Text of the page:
Marijuana potency needs more education and regulation
Those warning about the dangers of so-called “extremely potent cannabis” and calling for these products to be re-criminalized are taking their cues from an age-old strategy.
Since criminal cannabis bans began, advocates of criminalization have tried to rationalize their position by vastly exaggerating the supposed strength of marijuana. In the 1930s, when he was lobbying for the passage of the first-ever federal cannabis ban, Narcotics Commissioner Henry Anslinger told Congress that a century-old marijuana was so powerful that it was “perfectly It is a monstrous hide, and its harmful effects are immense.”
In an attempt to justify the 1980s marijuana crackdown, former Los Angeles Police Chief Darryl F. Gates said advanced cultivation techniques increased the potency of the plant’s main psychoactive component, THC. Feel free to pot… you should take it out and shoot. ”
Years later, at a congressional hearing on strengthening federal drug laws, then-Sen. It’s a thing,’ he said.
In retrospect, it’s clear that each of these previous generation claims was just an exaggeration. Nonetheless, these sensational claims have had a lasting impact on marijuana policy.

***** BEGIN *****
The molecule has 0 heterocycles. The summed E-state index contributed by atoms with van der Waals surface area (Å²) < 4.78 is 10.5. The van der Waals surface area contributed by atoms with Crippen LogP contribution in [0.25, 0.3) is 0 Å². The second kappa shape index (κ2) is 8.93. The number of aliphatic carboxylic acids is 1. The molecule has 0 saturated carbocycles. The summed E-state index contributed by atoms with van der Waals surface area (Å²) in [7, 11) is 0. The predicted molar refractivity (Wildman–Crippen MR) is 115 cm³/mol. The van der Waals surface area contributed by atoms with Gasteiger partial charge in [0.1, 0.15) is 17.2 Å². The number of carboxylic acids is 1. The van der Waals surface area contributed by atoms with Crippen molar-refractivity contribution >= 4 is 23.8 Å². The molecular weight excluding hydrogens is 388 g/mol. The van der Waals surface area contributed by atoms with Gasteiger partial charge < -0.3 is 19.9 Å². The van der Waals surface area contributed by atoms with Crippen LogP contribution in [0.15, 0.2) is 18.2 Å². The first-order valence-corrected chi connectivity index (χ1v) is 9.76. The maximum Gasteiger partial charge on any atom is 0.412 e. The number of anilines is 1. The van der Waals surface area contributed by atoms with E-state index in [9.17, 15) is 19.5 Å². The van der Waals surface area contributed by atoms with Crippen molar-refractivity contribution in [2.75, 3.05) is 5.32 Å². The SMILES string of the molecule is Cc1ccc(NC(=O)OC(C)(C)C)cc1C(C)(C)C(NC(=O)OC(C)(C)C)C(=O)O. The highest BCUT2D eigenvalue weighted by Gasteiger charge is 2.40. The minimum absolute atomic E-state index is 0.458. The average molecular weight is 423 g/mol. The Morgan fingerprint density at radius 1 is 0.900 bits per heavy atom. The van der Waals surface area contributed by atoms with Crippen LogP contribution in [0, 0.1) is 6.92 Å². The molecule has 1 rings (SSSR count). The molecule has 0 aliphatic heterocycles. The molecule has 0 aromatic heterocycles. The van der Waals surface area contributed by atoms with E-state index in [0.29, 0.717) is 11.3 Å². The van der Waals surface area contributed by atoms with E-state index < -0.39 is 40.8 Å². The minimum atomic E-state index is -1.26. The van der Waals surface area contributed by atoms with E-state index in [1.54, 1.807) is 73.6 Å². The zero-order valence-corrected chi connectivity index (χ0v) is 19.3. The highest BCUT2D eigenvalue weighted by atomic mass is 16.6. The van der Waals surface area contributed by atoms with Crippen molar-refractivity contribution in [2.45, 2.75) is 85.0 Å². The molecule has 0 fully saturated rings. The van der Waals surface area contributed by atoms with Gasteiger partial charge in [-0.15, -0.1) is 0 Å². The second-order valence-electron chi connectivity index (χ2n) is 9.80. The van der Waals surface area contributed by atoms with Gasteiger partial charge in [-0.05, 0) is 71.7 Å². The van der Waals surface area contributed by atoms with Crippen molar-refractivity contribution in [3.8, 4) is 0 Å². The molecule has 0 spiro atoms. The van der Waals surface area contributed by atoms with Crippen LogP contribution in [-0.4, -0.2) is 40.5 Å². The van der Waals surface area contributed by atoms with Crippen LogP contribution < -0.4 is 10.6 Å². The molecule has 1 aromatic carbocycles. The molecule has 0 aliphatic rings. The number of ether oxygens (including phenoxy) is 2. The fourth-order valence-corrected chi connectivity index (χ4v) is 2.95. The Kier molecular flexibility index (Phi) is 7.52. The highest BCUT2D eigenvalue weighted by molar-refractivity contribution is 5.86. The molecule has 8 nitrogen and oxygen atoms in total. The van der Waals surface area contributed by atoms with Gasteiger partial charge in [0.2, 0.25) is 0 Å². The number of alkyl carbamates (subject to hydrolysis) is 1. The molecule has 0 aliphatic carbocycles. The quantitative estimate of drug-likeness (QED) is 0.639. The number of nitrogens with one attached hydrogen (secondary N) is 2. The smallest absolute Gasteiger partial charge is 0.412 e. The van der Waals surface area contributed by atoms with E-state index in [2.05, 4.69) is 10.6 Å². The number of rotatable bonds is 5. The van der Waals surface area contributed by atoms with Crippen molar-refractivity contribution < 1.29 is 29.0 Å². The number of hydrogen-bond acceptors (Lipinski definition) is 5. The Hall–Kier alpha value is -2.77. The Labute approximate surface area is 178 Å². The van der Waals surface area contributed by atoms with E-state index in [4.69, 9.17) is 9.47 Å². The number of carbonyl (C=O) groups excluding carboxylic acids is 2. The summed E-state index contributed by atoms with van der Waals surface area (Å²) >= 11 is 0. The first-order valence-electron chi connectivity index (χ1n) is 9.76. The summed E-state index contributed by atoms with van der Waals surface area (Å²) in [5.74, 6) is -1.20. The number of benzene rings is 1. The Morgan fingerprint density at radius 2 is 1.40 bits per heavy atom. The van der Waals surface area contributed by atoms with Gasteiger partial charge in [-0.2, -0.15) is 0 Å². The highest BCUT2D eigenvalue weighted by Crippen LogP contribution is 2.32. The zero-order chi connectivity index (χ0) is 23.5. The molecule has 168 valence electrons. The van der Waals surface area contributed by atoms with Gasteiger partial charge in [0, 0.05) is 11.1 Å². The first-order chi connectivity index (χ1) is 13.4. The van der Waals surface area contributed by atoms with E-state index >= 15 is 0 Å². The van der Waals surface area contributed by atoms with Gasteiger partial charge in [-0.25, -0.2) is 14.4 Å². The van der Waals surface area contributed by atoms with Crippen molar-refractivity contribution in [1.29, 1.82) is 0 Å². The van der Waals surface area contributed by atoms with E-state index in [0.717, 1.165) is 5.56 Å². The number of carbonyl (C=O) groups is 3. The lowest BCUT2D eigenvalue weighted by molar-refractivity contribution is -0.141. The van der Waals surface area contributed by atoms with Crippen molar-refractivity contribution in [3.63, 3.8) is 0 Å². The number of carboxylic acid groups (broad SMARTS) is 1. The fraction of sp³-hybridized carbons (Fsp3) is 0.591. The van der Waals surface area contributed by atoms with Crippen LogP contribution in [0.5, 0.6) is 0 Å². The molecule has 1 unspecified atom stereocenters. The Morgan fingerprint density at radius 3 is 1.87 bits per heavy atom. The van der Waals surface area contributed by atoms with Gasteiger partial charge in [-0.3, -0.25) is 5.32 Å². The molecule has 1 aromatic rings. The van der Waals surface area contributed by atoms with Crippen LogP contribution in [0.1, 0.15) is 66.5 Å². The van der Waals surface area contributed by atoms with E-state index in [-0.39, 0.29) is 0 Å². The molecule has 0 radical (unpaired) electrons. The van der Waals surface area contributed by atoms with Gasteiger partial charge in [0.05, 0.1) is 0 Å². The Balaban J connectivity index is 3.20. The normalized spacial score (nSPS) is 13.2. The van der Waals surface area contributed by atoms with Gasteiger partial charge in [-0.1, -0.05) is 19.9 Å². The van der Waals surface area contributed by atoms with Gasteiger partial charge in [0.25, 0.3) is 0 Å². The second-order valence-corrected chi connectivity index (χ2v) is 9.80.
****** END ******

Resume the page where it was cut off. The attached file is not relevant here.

The availability of stronger cannabis products is not a new phenomenon.In fact, stronger cannabis products like hashish are always available. will be less. This self-adjusting process is known as self-titration.
Additionally, high-potency THC products do not dominate the state’s legal market. In fact, most consumers tend to prefer and gravitate toward milder potency products rather than concentrates.
That’s not to say you shouldn’t overdose on cannabis products. they can. However, in such cases, consumers typically experience only temporary discomfort (commonly called a panic attack) that wears off within hours. Nonetheless, to discourage overconsumption, most states regulate certain cannabis products, such as edibles, to single-serving sizes.
Ultimately, banning the proposed product will only perpetuate the unregulated market. This is because outlawing these products would force their production and sale to take place entirely underground. This result disrupts and eventually replaces the underground market with transparent, regulated markets where product safety is tested and clearly labeled so that consumers can make informed choices. It undermines the main goal of legalization:
Rather than reintroduce the criminalization of cannabis, regulators and other stakeholders should strive to provide the public with more comprehensive safety information on the effects of more potent products, and legal We must continue to prevent products from being diverted to the youth market. Such actions are ultimately far more productive than calling for a return to the failure of marijuana prohibition.
Paul Armentano is the Deputy Director of the National Organization for Marijuana Law Reform. This column was provided by his InsideSources.